Huawei is one of only a handful of suppliers for 5G technology in the world but, not only that, the company is also a leading manufacturer of smartphones using Google’s Android operating system. Due to the ban, the Chinese will not be able to supply their customers around the world with updated software versions and new-model phones will no longer be equipped with Google apps such as Maps or Gmail. Access to the Google Play Store will also be denied.

Only One of Nine

Software is only part of the problem. Huawei’s 5G network hardware is crucially dependent on US technology from companies such as Qualcomm, Xilinx, Intel, and Broadcomm – all of which have confirmed they will no longer deal with Huawei. The problem is that Huawei is one of only nine companies globally that sell 5G radio hardware and 5G systems for carriers. The others are Altiostar, Cisco Systems, Datang Telecom, Ericsson, Nokia, Qualcomm, Samsung, and ZTE. Datang and ZTE are also Chinese companies but have not been banned under the software controls.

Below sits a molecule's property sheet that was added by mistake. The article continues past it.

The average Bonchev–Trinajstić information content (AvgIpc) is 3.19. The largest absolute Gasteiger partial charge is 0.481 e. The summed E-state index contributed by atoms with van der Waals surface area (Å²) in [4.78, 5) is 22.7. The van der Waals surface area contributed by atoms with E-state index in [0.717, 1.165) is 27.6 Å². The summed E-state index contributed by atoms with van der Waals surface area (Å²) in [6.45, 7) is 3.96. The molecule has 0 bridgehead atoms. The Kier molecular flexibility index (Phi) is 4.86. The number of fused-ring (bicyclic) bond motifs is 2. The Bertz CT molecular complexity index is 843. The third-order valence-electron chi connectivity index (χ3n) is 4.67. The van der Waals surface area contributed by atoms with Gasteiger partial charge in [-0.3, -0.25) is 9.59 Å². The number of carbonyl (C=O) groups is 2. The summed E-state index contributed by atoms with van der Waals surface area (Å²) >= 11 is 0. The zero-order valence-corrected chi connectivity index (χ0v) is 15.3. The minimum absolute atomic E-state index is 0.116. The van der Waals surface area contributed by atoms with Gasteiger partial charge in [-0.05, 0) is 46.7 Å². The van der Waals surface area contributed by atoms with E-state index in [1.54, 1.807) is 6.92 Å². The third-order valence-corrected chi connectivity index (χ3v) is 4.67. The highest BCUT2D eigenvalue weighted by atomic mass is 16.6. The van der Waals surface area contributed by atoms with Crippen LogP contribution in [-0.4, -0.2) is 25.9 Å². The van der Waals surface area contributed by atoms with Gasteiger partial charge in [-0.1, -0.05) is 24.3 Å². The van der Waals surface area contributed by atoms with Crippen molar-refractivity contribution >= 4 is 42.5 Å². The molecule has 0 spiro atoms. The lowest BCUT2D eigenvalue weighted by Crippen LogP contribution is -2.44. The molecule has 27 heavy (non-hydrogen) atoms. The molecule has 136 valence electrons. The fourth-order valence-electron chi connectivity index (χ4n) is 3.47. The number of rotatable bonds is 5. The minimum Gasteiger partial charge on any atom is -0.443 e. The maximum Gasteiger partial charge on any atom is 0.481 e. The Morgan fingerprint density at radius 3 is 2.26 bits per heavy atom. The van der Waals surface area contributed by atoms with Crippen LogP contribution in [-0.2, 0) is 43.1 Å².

Operators like Deutsche Telekom, Vodafone, and Telefónica rely heavily on Huawei systems for their new 5G networks, some of which are already running or are planned to go online over the next year or two. The decision by US policy makers could throw a monkey wrench into the worldwide launch of 5G services to millions of customers in scores of countries. The US is also applying pressure on its allies to cancel all orders with Huawei. Australia and New Zealand have already announced their compliance but, so far, Great Britain and Germany have refused.
In Germany, Deutsche Telekom has continued to roll out systems using microcontrollers and circuitry based on Huawei technology, as has Infineon (formerly Siemens), arguing that these components are not manufactured in the United States and do not fall under US jurisdiction. Infineon is especially proud of its Trusted Platform Module (TPM) products, which it sells in large numbers to Huawei as well as to US players like VeriSign.
Huawei also has an ongoing partnership with ARM, a British semiconductor maker, which operates factories in the US. That means it will be unable to sell technology developed by its subsidiaries to Huawei. Already, US banks have started circulating lists of companies and individuals who are forbidden to trade with the Chinese. As a result, bank accounts have been frozen and executives face arrest if they enter the United States.

Protectionism in IT - Infobox